Tag Archives: Alicia Vikander

Soundtrack Review: Tomb Raider (2018)

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Tomb Raider is a 2018 action-adventure film directed by Roar Uthaug and is based on the 2013 video game of the same name. This film officially reboots the Tomb Raider film series and stars Alicia Vikander (Ex Machina, The Man from UNCLE) as Lara Croft while she journeys to the last-known location of her father, a mysterious island in the “devil’s sea.”

The score for Tomb Raider was composed by Tom Holkenborg, aka Junkie XL, who is a Grammy® nominated and multi-platinum producer, musician, and composer whose versatility puts him on the cutting edge of contemporary music, as well at the vanguard of exciting new film composers. His film scoring credits include Mad Max Fury Road, Deadpool, Black Mass, Divergent, Brimstone and The Dark Tower. Tom says about the soundtrack: “We spend a lot of time on the ‘island‘ in the movie. It is otherworldly and wild, and I wanted to get people out of their comfort zones with some eerie crescendo moments. I spent months having custom pacific drums built, which I played myself to create insane adrenaline inducing rhythms. I also distorted our orchestral recordings, which yielded some unsettling qualities within the score.

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The soundtrack is typical action-adventure fare, though this isn’t a bad thing as it makes for good listening. “Return to Croft Manor” is a traditional, orchestral introduction to the soundtrack with a repeating theme that overlaps and recurs throughout. The early pieces in the score are refined and somewhat elegant, rather fitting with the film’s opening set in London. Once the story moves to the island of Yamatai however, the music becomes very wild and unruly indeed.

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“The Devil’s Sea” perfectly encapsulates the nightmarish behavior of the waters surrounding Yamatai. The music twists, turns, and practically writhes in contortions of agony that keep you on the edge of your seat. This is by far my favorite piece in the soundtrack.

“What Lies Underneath Yamatai” has traces of mystery in it, but largely consists of synthesized tones (accented by strings) that rise and fall in the same way you’ve heard in a dozen action films when the hero/heroine gets close to their objective.

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In conclusion, the soundtrack doesn’t bring anything particularly new to the table, but it is good listening, which is never a bad thing.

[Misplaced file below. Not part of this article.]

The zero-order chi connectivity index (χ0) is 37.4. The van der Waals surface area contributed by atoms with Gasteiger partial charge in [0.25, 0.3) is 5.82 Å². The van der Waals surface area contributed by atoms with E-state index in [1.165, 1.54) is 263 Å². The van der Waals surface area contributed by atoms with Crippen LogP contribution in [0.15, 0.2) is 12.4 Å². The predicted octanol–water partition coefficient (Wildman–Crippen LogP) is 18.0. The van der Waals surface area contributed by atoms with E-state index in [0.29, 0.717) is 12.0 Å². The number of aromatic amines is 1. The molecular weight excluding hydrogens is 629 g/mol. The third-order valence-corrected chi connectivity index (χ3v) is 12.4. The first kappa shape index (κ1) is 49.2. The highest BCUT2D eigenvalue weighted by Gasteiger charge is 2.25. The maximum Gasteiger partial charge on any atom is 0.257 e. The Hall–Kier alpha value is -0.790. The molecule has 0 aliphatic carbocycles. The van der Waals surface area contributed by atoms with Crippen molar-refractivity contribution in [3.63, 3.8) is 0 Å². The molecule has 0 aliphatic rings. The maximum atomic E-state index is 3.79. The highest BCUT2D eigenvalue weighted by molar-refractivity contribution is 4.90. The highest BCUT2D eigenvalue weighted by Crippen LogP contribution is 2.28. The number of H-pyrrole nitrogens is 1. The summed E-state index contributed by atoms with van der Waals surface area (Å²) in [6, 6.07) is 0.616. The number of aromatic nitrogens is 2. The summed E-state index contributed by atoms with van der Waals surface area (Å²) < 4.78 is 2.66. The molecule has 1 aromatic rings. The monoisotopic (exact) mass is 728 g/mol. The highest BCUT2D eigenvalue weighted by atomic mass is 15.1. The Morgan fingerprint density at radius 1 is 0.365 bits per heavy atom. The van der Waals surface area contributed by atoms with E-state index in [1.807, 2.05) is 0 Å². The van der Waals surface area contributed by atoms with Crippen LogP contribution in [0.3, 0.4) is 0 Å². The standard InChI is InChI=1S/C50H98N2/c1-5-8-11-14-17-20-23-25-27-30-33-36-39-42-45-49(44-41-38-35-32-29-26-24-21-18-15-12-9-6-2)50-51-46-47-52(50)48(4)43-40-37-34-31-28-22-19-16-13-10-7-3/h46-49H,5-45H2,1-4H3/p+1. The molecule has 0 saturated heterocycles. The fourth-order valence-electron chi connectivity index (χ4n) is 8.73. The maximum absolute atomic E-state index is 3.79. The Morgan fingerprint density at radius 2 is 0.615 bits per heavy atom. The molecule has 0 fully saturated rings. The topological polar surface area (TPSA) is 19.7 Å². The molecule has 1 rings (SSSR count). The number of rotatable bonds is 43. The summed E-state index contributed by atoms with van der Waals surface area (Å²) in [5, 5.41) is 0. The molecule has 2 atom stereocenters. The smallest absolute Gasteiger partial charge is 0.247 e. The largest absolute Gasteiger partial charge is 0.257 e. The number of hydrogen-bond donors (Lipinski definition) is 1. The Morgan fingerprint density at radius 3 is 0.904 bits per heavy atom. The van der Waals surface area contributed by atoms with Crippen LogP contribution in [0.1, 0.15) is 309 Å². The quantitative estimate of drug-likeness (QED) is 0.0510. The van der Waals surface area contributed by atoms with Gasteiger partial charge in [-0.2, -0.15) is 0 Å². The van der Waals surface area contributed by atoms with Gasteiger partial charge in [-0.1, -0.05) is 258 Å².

What do you think of the soundtrack for Tomb Raider? Let me know your thoughts in the comments below and have a great day!

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See also:

Film Soundtracks A-W

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Ex Machina “Ava”

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Compared to other films, Ex Machina features a fairly light score (light as in there’s not much music to listen to). But what IS there…ahhh, that’s what really drew me in when I watched the movie the first time. Very often the simplest film score is one of the best, and this is true in Ex Machina.

The music was composed by the duo of Ben Salisbury and Geoff Barrow (they’d previously collaborated on Dredd (2012)) and though I love the entire soundtrack, my favorite piece by far is “Ava,” the theme of the robot played by Alicia Vikander (she should’ve gotten an Oscar for that performance, just saying).

 

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The theme of “Ava” first appears when Caleb (Domhnall Gleeson) sees Ava for the first time. It begins the moment Ava steps into view. The melody is simple, and most likely played on a metallophone (think of a xylophone but with metal bars). And if the music sounds familiar…there’s a very good reason.

Ex Machina – Meet Ava

Remember the famous 5 tone theme from Close Encounters of the Third Kind (1977)? If that doesn’t ring a bell, look it up, give it a listen, then come back to “Ava” and listen to that again.

…….

Do you hear it? I nearly fell over when I recognized “Ava” contained the 5 tone theme (slightly modified, but recognizable). The question I want to answer now is….why did the composers choose THAT particular theme to insert into Ava’s theme? I’m not sure yet, but it’ll be fun to find out why!

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Check out the YouTube channel (and consider hitting the subscribe button)

See also: Film Soundtracks A-W

A 21st-century Pygmalion in Ex Machina

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*poster image is the property of Universal Pictures